“The Fed has indicated that they’re going to take it slow, and I think today’s data as well as last week’s employment data, shows that they’re right in doing so. Their message, I think, has been correct and the markets message of cuts coming sooner seems to be incorrect.”

MICHAEL GREEN, CHIEF INVESTMENT STRATEGIST, SIMPLIFY ASSET MANAGEMENT, NEW YORK, NY

“This CPI likely leads to the Fed being much slower to respond.”

“It’s very negative for stocks that are interest rates sensitive, particularly small stocks that are facing a requirement to refinance their debt. They’re looking at conditions under which they’re not going to get the debt relief that they had hoped.”

“Lagging components, like insurance on automobiles and homes and the cost of rent are now dominating the index, while the remaining components effectively suggest that you’re looking somewhere around one and a half percent inflation rate, which is consistent with the more contemporary metrics of inflation.”

“This is an unfortunate situation in which the data that the Federal Reserve is going to receive reinforces perception of persistent inflation. We’re looking at a Fed that feels trapped and in the economy candidly continues to decelerate, at least for the majority of companies.”

SUBADRA RAJAPPA, HEAD OF US RATES STRATEGY, SOCIETE GENERALE, NEW YORK

    “The expectation at least was that over time you should see an easing of shelter costs, and you’re just not seeing that. If anything, shelter costs ticked up in the report that we got today. The question really is that for Fed policy, this kind of pushes out the timeline more towards a mid-year rate cut, as opposed to anything earlier, especially given the strength in other areas like employment.”

    “There’s not any clear urgency for the Fed to act, so I think as long as we continue to get pretty decent employment figures and growth has also been surprising to the upside… You’re just not seeing that slowdown in the fourth quarter growth materialize, or in the data that we’ve gotten so far in the first quarter as well. So, I think strong growth, strong employment and inflation remaining somewhat sticky… the Fed’s probably going to remain patient.”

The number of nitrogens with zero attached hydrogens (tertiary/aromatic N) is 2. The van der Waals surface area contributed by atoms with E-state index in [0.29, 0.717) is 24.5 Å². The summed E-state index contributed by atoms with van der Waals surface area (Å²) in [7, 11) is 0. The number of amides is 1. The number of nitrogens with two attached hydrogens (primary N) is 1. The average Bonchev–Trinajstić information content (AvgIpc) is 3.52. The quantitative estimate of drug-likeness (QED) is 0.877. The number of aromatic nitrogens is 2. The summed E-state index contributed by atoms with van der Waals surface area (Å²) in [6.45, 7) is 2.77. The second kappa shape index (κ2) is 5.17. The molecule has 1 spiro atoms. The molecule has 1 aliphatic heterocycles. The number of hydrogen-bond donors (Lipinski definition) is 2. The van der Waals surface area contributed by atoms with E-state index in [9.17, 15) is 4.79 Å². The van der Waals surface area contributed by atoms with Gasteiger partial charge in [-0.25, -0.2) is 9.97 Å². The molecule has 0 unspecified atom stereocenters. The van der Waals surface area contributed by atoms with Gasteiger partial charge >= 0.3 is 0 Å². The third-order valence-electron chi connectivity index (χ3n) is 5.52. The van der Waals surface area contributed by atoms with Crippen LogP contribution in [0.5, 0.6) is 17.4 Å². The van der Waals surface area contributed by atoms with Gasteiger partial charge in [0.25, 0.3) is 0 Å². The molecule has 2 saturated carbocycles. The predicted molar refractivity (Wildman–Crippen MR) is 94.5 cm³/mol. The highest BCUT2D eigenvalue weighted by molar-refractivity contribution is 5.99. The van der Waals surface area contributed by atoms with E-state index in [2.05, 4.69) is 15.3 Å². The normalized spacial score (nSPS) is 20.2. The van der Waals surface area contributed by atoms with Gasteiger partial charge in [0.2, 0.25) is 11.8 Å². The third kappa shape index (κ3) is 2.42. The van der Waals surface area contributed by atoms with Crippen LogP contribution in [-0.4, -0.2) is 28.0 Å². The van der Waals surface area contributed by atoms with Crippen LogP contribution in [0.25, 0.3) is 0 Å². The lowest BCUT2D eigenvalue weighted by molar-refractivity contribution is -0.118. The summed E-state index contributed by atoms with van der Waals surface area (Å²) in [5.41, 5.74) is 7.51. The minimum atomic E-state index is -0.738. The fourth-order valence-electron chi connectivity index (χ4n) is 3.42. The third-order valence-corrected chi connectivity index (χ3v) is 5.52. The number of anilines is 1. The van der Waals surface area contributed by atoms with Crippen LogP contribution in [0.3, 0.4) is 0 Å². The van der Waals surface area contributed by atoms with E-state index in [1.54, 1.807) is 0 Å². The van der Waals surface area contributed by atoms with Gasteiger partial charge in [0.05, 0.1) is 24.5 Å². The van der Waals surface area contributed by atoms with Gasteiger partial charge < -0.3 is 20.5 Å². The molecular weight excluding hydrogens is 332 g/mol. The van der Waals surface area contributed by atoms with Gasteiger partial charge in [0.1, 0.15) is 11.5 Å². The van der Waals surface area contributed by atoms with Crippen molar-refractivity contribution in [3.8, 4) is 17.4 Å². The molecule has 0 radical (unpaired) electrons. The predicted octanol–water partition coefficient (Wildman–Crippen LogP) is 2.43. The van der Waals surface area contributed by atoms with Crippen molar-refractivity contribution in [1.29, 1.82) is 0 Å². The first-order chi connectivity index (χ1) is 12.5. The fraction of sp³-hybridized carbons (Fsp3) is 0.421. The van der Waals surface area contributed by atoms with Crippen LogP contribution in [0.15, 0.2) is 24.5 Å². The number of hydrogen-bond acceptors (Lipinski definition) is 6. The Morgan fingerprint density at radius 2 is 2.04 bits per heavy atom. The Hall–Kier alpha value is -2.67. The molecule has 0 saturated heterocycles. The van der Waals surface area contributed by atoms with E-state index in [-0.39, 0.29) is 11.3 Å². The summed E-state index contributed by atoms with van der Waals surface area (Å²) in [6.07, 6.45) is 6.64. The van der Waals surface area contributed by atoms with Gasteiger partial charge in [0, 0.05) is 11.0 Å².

BRIAN JACOBSEN, CHIEF ECONOMIST, ANNEX WEALTH MANAGEMENT, MENOMONEE FALLS, WISCONSIN

“A slightly hot CPI really sent a chill down the spine of investors. The Fed doesn’t have a coherent set of criteria for cutting, so for all we know this resets the clock. If cutting is a confidence game, we don’t know when enough progress is enough or whether mild setbacks undermine their confidence. No wonder bond volatility is elevated.”

PETER CARDILLO, CHIEF MARKET ECONOMIST, SPARTAN CAPITAL SECURITIES, NEW YORK

“It’s a hotter-than-expected report and it’s part of what the Fed has been alluding to when it says it’s too early to say that inflation has been beaten.”

“Inflation is in the pipeline, and this negates the any possibility of the Fed cutting rates in of March, and the hawkish Fed metric is likely to continue.”

“And as far as the market is concerned, obviously we see NASDAQ falling apart here. It’s negative news for the markets and negative news for the Fed.”

“If this keeps up with another month or two of inflation staying high, you can kiss a June (rate cut) goodbye and we’re probably looking at September.”